The following presents a simplified overview of the example embodiments in order to provide a basic understanding of some aspects of the example embodiments. This overview is not an extensive overview of the example embodiments. It is intended to neither identify key or critical elements of the example embodiments nor delineate the scope of the appended claims. Its sole purpose is to present some concepts of the example embodiments in a simplified form as a prelude to the more detailed description that is presented later.
In accordance with an example embodiment, there is disclosed herein an apparatus, comprising an interface configured to send and receive data, and logic coupled to the interface. The logic is responsive to receiving data on the interface indicating a source is attempting to establish communications with a destination to send data to establish communications to a customer voice portal, wherein the data to establish communications comprises data indicating a media forking capability. The logic is responsive to receiving via the interface data requesting to enable media forking to reserve resources for media forking. The logic is responsive to receiving via the interface data representative of a first destination address for a recording server for a source media stream to fork the source media stream and send replicated packets of the source media stream to the first destination address. The logic is responsive to receiving via the interface data representative of a second destination address for a recording server for a destination media stream to fork the destination media stream and send replicated packets of the destination media stream to the second destination address
In accordance with an example embodiment, there is disclosed herein an apparatus comprising an interface configured to send and receive data, and logic coupled to the interface. The logic is configured to receive a Session Initiation Protocol INVITE message via the interface from an ingress gateway to establish a call between a caller coupled to the ingress gateway and a called party. The logic forwards a new call request to intelligent contact management logic. The logic receives data from the intelligent contact management logic to connect a call between the caller and called party, the data from the intelligent contact management logic further comprising data with instructions to record the call. The logic is responsive to the data with instructions to record the call to select a recording server. The logic is responsive to selecting a selected recording server to send two Session Initiation Protocol (SIP INVITE messages to the selected recording server via the interface, the first SIP INVITE message requesting a first address for sending a caller stream for recording and the second SIP INVITE message requesting a second address for sending a called party stream for recording. The logic is responsive to receiving the first and second address for the caller and called party stream respectively to send a SIP RE-INVITE message via the interface to the ingress gateway, wherein the RE-INVITE message comprises three Session Description Protocol (SDP) m-lines, the first m-line comprising data representative of the called party SDP data, the second m-line comprising an Internet Protocol (IP) address, port and codec for the caller stream and the third m-line comprises an IP address, port and codec for the called party stream.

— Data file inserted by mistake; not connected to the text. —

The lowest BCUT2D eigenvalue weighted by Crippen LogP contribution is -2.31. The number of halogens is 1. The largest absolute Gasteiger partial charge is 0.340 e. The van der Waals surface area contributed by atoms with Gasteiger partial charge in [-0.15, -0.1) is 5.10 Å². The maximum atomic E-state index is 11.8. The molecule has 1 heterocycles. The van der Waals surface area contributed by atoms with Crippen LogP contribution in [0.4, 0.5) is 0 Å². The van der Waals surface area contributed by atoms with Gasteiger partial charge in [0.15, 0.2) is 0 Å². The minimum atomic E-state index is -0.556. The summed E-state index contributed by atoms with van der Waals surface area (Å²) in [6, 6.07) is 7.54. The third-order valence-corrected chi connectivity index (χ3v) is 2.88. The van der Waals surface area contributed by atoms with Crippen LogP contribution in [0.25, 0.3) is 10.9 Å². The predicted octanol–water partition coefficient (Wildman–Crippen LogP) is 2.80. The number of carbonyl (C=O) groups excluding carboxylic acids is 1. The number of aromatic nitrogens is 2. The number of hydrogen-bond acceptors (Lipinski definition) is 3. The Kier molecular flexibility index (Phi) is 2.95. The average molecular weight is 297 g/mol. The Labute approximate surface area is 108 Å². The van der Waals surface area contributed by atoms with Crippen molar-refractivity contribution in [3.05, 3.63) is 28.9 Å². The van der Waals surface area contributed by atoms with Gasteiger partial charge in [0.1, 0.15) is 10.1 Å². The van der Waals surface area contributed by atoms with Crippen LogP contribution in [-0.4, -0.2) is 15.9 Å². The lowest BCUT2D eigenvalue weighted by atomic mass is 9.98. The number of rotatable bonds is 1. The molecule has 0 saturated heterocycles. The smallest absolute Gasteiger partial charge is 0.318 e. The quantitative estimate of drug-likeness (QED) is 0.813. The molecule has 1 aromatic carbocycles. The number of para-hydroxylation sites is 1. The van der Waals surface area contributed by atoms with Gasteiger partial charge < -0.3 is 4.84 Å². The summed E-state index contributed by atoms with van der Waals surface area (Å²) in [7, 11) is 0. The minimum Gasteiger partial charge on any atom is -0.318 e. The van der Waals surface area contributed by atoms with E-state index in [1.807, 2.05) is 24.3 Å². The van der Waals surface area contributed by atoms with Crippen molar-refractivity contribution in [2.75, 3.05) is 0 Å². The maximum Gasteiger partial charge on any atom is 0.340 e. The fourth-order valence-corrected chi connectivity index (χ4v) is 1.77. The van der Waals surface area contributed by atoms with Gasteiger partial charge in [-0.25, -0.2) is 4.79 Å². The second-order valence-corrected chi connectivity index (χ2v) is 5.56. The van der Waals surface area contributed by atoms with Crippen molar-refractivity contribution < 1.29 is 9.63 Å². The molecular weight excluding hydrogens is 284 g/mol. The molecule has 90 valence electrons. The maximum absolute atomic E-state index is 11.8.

In accordance with an example embodiment, there is disclosed herein a method comprising receiving a call request from a caller attempting to establish a call with a called party. A Session Initiation Protocol (SIP) INVITE message to a Customer Voice Portal, the INVITE comprising data indicating a media forking capability is sent in response to receiving the call request. A SIP RE-INVITE message comprising Session Data Protocol (SDP) data comprising a first m-line with data representative of a first address on a recording server to receive a caller stream and a second m-line with data representative of a second address on the recording server to receive a called party stream is received. A caller media stream is forked and a replicated copy of packets for the caller media stream is sent to the first address on the recording server responsive to the SIP RE-INVITE message. A called party media stream is forked and a replicated copy of packets for the called party media stream is sent to the second address on the recording server responsive to the SIP RE-INVITE message.
DESCRIPTION OF EXAMPLE EMBODIMENTS
This description provides examples not intended to limit the scope of the appended claims. The figures generally indicate the features of the examples, where it is understood and appreciated that like reference numerals are used to refer to like elements. Reference in the specification to “one embodiment” or “an embodiment” or “an example embodiment” means that a particular feature, structure, or characteristic described is included in at least one embodiment described herein and does not imply that the feature, structure, or characteristic is present in all embodiments described herein.